Maimane’s credibility on the line
Tabane is author of and host of Power Perspective on Power 98.7, Sundays to Thursdays, 9pm to noon
THE SAGA over Helen Zille’s disciplinary case within the DA is a big test for Mmusi Maimane’s leadership in the context of the repositioning of the DA as a political alternative in future national governance.
A lot of people are looking for an alternative political home, and how this saga is resolved will go a long way in answering the question of whether the DA can be a possible home for those fed up with the moral bankruptcy that has engulfed the ANC but not ready for the policy extremities of the EFF.
Maimane has so far been impressive as someone who can lead the creation of a happy ideological medium between the ANC and EFF. Many are however not yet over doubting whether he is a puppet or his own man. And whether or not he and the so-called black caucus in the DA are truly in charge, or are being masterminded by the old guard who hanker for the past.
I don’t think anybody assumed taking over and transforming what was essentially a white-formed and white-led party into a diverse party of the future was going to be a walk in the park.
When Mmusi was elected in 2014, I wrote him an open letter warning him he was going to have to be tough with whites in his party. I warned him that, following the Allister Sparks Verwoerdian slip, more was to come, and some racists were lurking in his party waiting to embarrass him. Sparks, in a moment of being senile (his explanation) at the DA’s elective conference, where Maimane had just been elected, said Verwoerd was a great politician. Sound familiar?
I couldn’t have predicted that a similar “Verwoerdian slip” would come from someone of Zille’s Struggle credentials. It was worse because it was accompanied by months of denial and justifications and then a fake apology at the end. But maybe we should not be surprised, given how she conducted herself over the controversy engulfing Dianne Kohler Barnard, who sought to praise the legacy of PW Botha.
Maimane is in bad company. It is clear from the manner in which the federal executive resolved this matter that there was not enough outrage against Zille’s utterances to translate into meaningful action against her.
The DA is caught between pleasing its new-found constituency in the black community and pleasing its traditional white base, which virtually worships Zille. It is clear they believe the black constituency can still be maintained by having Maimane lead, but the white constituency can’t be risked by firing Zille.
To merely strip Zille of participation in DA decision-making structures is meaningless if she remains premier of the Western Cape. Political parties exist to exercise state power, and only her removal as premier would send a strong enough message that she has lost her grip on the party leadership in favour of Maimane.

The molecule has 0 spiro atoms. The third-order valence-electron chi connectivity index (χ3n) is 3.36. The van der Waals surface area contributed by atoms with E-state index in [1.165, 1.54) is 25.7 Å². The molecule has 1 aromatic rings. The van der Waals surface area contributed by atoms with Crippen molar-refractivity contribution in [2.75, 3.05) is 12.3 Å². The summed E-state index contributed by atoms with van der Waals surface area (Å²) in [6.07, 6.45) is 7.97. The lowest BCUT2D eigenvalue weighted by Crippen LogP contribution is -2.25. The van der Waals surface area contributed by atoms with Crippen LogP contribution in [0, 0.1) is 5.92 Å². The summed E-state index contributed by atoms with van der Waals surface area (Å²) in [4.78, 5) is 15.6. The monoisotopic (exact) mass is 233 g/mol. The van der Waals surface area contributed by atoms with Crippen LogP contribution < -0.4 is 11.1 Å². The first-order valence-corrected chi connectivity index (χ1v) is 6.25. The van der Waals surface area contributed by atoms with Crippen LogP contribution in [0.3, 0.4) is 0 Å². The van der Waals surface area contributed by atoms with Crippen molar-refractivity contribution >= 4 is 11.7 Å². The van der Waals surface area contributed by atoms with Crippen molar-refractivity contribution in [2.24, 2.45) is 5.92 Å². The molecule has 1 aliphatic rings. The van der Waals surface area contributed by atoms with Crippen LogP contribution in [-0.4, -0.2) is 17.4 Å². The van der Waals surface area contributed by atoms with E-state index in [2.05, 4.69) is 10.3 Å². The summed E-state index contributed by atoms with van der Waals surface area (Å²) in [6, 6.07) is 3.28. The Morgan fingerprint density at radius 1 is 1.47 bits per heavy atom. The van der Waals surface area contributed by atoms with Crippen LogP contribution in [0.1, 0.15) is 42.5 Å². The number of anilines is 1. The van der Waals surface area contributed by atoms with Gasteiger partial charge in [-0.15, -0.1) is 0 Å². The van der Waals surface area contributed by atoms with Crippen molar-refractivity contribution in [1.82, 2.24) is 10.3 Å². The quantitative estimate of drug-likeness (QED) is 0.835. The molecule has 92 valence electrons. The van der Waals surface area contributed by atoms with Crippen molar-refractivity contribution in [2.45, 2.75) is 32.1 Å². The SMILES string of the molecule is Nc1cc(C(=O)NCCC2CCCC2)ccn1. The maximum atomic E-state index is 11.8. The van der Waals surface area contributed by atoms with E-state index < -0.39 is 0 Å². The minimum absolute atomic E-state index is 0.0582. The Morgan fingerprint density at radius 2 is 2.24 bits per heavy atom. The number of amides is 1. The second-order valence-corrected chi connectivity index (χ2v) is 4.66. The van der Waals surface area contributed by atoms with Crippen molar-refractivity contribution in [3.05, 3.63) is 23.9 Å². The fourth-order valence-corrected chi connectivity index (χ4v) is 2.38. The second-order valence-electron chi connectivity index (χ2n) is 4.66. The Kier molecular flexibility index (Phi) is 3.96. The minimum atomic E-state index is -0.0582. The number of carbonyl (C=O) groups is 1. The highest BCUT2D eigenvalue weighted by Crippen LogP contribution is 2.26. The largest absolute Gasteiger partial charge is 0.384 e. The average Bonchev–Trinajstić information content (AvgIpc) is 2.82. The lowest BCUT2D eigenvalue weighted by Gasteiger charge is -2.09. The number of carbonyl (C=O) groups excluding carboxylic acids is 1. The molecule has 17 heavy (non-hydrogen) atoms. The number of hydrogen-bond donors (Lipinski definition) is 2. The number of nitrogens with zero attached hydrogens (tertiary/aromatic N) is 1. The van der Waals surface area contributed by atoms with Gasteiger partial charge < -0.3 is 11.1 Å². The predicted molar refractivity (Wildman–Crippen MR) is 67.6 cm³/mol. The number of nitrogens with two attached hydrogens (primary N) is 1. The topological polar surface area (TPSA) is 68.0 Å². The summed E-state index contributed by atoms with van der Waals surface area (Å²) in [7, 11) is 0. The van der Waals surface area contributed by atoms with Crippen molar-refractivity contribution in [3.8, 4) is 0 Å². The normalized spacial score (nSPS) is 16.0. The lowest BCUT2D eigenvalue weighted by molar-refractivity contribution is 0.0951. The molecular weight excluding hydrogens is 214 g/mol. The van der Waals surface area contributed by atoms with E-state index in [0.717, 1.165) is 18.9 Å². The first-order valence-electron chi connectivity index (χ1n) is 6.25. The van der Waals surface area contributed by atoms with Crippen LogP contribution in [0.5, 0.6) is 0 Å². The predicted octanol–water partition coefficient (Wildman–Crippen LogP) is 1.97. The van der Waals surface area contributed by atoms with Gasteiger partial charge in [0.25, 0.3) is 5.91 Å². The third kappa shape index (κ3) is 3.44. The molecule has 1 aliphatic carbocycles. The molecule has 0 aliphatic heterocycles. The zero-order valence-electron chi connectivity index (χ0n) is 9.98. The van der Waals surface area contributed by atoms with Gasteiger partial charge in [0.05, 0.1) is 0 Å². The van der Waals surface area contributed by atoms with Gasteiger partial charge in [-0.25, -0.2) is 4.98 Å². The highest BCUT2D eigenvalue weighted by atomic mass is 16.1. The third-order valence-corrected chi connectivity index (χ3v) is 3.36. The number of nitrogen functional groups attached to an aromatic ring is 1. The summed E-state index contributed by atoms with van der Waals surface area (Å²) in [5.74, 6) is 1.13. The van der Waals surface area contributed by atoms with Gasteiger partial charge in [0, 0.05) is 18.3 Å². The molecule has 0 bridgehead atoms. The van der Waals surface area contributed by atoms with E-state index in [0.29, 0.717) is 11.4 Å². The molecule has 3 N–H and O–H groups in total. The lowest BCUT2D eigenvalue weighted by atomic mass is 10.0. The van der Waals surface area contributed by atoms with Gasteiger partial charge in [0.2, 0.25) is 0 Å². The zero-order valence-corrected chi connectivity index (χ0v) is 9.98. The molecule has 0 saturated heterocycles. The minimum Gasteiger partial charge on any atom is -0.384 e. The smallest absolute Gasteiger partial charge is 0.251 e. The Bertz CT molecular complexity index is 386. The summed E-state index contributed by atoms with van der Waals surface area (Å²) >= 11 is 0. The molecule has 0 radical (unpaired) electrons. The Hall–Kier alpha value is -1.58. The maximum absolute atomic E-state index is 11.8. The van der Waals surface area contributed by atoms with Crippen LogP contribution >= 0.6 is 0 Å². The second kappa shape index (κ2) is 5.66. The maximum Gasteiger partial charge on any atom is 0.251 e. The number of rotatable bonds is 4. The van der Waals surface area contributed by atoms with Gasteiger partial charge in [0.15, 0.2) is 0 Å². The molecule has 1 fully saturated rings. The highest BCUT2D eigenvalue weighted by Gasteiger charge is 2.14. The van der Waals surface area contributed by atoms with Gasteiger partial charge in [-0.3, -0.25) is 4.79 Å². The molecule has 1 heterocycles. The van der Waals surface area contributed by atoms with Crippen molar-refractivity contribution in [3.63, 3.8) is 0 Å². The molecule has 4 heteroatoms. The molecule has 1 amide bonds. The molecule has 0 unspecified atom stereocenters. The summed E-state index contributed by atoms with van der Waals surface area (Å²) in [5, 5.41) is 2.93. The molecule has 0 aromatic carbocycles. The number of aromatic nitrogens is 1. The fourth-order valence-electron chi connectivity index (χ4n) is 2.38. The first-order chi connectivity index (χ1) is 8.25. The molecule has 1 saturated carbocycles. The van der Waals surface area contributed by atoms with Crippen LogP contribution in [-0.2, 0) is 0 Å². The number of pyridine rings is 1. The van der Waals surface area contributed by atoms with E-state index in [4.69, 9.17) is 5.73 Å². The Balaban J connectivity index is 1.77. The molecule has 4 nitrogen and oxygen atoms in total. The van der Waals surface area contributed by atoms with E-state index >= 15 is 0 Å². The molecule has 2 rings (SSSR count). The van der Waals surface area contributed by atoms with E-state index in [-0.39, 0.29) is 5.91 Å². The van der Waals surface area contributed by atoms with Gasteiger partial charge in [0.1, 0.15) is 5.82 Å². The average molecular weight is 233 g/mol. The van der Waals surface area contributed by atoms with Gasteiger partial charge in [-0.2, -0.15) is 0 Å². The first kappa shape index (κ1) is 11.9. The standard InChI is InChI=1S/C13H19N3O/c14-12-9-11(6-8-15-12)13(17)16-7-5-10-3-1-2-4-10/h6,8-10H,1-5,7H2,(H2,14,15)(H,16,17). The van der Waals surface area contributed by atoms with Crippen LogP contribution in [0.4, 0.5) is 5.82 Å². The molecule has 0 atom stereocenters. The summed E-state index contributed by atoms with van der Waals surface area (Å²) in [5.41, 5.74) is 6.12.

The fake apology shows a huge level of political prevarication by the entire DA but may well have been the only way out in treading the fine balance of the multiple constituencies the DA represents. This may well tell us that the election of Maimane was more like a “grudge purchase”, forced on the DA by the reality of a saturation of the white vote responsible for most of the party’s growth.
Expecting the DA to get rid of Zille would have been as unrealistic as expecting the ANC to recall Zuma abruptly. The way ANC strategists have convinced themselves that firing Zuma will rip the party apart is much the same as the way DA strategists feel they need to avoid a possible split led by Zille sympathisers.
It is clear there is more in store for Maimane, as the wounded faction of Zille supporters will go to the drawing board again, possibly to plot how to oust him or at least replace him with someone a lot more pliable.
His Saturday afternoon pronouncement that he and Zille don’t share a vision was telling, and had the potential of reading the riot act to those who doubt his leadership within the DA.
DA federal executive chair James Selfe’s position on Zille was devastating for Maimane’s standing and credibility within and without the party. He should not have allowed it. It begs the question of who is advising him and how they could have allowed this, resulting in irreparable reputation damage for Maimane.
It’s going to take an executive action that would eclipse this disaster to restore Maimane’s authority and credibility. He should have his eyes set on the Western Cape once he has proved that the patched-up arrangement where Zille has no say in DA affairs is not good for governance.
If her behaviour is anything to go by, Zille will soon slip and hand Maimane the ammunition to deal with her. He could do one up and take over as premier of the Western Cape to implement the DA’s mandate and get some practice ahead of a possible stint in the Union Buildings.
MAKING UP AT A COST: Premier of Cape Town Helen Zille and leader of the DA Mmusi Maimane.